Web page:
photo of a person's feet wearing Riedell quad skates

Nutrition Basics for Beginning Roller Derby Players

Hello everyone, I am Octavia Hustler, skater for Angel City Derby! When I’m not on skates, I work as a registered dietitian in Los Angeles. So why am I writing about this? Batty Davis from ACD reached out to me a few weeks ago to make a post about nutrition for all of you who have made it past the recruitment stage and are now starting your serious derby journey!

If you haven’t thought about it before, think of yourself as officially being an athlete. You’re doing combinations of off-skate workouts (aerobic and strength building) as well as skating for up to 8hrs a week! In addition to that, depending on your size and how much you do during practice, you can burn somewhere between 350 to 700 calories per hour doing derby! That’s a lot of exercise. For comparison, the Physical Activity Guidelines for Americans by the Department of Health and Human Services recommend either 150 minutes of moderate-intensity or 75 minutes of vigorous-intensity exercise per week.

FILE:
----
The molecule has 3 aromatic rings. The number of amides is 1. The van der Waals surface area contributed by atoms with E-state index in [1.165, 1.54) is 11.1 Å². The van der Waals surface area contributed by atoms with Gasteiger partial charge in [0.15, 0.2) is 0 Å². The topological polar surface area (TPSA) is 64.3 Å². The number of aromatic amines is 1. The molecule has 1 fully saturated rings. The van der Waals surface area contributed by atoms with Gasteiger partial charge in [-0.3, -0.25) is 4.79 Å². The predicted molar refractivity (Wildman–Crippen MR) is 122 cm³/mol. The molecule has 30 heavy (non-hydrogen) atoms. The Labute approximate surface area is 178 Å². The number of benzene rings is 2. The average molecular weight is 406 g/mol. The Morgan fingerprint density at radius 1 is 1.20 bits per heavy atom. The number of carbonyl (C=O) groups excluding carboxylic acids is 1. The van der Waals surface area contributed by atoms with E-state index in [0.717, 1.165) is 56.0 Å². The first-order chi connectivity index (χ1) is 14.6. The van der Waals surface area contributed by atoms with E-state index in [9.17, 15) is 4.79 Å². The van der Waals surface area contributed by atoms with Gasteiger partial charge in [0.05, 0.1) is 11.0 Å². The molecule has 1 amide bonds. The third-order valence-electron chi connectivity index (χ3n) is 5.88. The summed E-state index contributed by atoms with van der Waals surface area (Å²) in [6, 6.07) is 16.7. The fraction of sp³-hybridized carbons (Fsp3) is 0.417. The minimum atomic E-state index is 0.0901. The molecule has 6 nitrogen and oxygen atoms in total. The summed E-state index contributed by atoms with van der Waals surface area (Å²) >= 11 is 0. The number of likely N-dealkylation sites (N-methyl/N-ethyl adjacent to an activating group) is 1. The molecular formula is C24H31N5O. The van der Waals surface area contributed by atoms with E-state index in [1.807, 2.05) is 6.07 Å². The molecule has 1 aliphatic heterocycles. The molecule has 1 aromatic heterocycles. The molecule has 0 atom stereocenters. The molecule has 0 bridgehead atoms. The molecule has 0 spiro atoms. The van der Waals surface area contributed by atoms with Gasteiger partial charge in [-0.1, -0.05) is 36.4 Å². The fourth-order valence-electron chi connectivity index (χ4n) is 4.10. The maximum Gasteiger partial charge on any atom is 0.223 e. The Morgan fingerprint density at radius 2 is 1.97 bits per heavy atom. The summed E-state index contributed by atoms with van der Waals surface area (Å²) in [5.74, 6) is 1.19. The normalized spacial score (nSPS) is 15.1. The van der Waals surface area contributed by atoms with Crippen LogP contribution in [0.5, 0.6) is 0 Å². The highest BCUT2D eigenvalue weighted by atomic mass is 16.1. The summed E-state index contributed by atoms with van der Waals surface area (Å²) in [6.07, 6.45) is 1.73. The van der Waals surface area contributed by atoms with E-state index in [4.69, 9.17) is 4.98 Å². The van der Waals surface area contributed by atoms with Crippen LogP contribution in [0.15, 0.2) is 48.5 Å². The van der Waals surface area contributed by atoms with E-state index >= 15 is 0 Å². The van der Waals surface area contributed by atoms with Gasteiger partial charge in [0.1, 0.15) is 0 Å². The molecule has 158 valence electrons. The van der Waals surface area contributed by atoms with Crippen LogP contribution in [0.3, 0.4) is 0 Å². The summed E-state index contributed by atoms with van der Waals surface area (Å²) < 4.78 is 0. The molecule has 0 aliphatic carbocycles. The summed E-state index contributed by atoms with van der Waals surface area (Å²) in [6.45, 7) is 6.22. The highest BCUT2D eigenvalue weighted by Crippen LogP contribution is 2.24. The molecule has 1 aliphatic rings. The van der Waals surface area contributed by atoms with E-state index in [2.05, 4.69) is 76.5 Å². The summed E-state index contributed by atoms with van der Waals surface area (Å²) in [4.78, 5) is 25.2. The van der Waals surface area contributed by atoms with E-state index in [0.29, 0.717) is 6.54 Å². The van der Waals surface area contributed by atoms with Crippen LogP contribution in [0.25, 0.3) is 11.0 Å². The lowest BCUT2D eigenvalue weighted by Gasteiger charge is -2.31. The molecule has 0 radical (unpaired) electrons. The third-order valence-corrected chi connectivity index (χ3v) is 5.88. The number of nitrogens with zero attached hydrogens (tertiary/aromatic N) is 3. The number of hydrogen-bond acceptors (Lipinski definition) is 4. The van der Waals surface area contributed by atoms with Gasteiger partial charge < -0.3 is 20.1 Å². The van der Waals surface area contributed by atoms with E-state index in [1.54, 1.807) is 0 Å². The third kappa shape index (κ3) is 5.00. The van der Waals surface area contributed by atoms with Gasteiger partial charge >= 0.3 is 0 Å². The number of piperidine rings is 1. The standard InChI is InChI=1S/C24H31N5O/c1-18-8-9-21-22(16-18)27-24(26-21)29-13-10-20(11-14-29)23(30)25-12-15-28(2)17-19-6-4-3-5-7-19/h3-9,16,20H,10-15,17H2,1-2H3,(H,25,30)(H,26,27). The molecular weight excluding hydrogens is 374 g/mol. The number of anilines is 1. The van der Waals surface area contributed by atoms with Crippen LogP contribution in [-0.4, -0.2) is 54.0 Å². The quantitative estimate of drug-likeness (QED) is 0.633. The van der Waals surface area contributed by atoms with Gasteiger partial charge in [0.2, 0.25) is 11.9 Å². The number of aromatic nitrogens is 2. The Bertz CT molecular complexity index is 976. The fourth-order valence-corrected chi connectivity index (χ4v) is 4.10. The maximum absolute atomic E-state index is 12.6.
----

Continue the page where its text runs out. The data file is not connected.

Nutrition is a very important component of building and optimizing your athletic performance, so I have written up a few basics on eating as an athlete. As a side note, I am not going to go into specialized diets and athletic performance (that is beyond the scope of this post). Of course, as you become more involved and increase your level of participation, your habits surrounding food may change and you’ll find out what works best for you. You may want to also consult a professional like a registered dietitian to help you with your nutrition and fitness goals.

Without further ado, here are the basics.

The Basics

Photo by StockSnap

If you would like to read more details about these basic nutrition notes as it relates to athletic performance, I highly recommend reading the joint position paper between the Academy of Nutrition and Dietetics, Dietitians of Canada and the American College of Sports Medicine on Nutrition and Athletic Performance (and it’s open access!).